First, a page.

14. Dennis Ervin Nunley for his 1982 convictions for offering to pass a forged instrument and concealing stolen property in Sullivan County.  He works with others to overcome substance abuse issues and has significant community support.
  15. Jeffrey Wayne Perry for his 1984 and 1986 grand larceny convictions in Sumner County.  Since then, Perry has been gainfully employed in various trades, and he received a unanimous, positive recommendation from the Tennessee Board of Parole.
  16. Michael Lee Ridley for his 1972 drug-related conviction in Shelby County.  He is a decorated Vietnam veteran and received a unanimous, positive recommendation from the Tennessee Board of Parole.
  17. Robert C. Sherrill for his 2002 escape (leaving a Department of Children’s Services home), 2002 simple possession of marijuana, and 2003 and possession with intent to sell less than 0.5 grams of cocaine convictions.  Sherrill was named a “Most Admired CEO” in 2018 by the Nashville Business Journal and received a unanimous, positive recommendation from the Tennessee Board of Parole.
  18. Pamela Spindel for her 2002 forgery and possession of drug paraphernalia convictions in Blount County.  She is now a licensed alcohol counselor and nationally certified drug addiction counselor that helps others in recovery and received a unanimous, positive recommendation from the Tennessee Board of Parole.
  19. Rachael Tanner-Smith for her 2003 conviction for facilitation of manufacture of marijuana plants in Davidson County.  She is now a licensed counselor pursuing additional higher education degrees.  She volunteers extensively and received a unanimous, positive recommendation from the Tennessee Board of Parole.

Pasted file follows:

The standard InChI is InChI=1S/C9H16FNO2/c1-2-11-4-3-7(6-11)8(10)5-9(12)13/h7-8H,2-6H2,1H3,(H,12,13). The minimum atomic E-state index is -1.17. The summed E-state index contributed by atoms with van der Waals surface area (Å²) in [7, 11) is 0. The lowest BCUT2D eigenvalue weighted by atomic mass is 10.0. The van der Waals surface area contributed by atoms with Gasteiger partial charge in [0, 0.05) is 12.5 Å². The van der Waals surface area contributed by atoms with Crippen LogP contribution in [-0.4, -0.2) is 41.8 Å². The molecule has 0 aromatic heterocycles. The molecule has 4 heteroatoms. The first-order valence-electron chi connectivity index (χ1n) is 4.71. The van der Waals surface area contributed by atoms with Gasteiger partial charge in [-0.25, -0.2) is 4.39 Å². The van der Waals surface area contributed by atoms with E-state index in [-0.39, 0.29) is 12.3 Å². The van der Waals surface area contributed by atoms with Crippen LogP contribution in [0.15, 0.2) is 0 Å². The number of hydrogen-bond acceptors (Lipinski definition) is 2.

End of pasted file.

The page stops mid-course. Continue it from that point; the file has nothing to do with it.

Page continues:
20. David Vandergriff for his 1973 drug-related convictions in Knox County.  He has since obtained master’s degrees and works in public service while maintaining active involvement in agricultural and horticultural organizations.

Commutations were issued to the following individuals:

  1. Jeremy Michael Ingram’s life sentence for his 1995 murder, conspiracy to commit murder, and attempted murder convictions in Hamilton County  were commuted to parole supervision beginning January 17, 2020, to last for the remainder of his sentence. Ingram, who was 18-years-old when the crimes were committed, will be subject to additional supervision conditions. He has undergone a transformation during 25 years of incarceration, earning four higher education degrees and actively participating in rehabilitation and faith-based programs and earning the respect of numerous volunteers and prison officials.
  2. Teresa Kay Joplin’s sentence of parole supervision for a 2013 drug-related conviction in Davidson County was commuted, releasing her from active supervision.  She lives out-of-state, has complied with parole conditions, and is limited by a debilitating physical condition. Joplin received a positive recommendation from the Tennessee Board of Parole.
  3. Thomas Edward Reddick received a commutation to make him eligible for parole consideration by the Tennessee Board of Parole. He is serving a 28-year sentence for his 2002 murder conviction in Knox County, which expires in 2024, and has demonstrated substantial rehabilitation while incarcerated, in addition to suffering from serious health conditions.

Executive clemency is an act of mercy or leniency by the governor after a criminal conviction. A commutation is a reduction of the length or type of sentence imposed for a conviction, while a pardon is a statement of forgiveness that may assist with restoration of rights or expungement of a criminal record by a judge or overcoming the collateral consequences of a conviction with respect to obtaining housing and employment.

While in office, Haslam has granted a total of 9 commutations, 35 pardons, and one exoneration.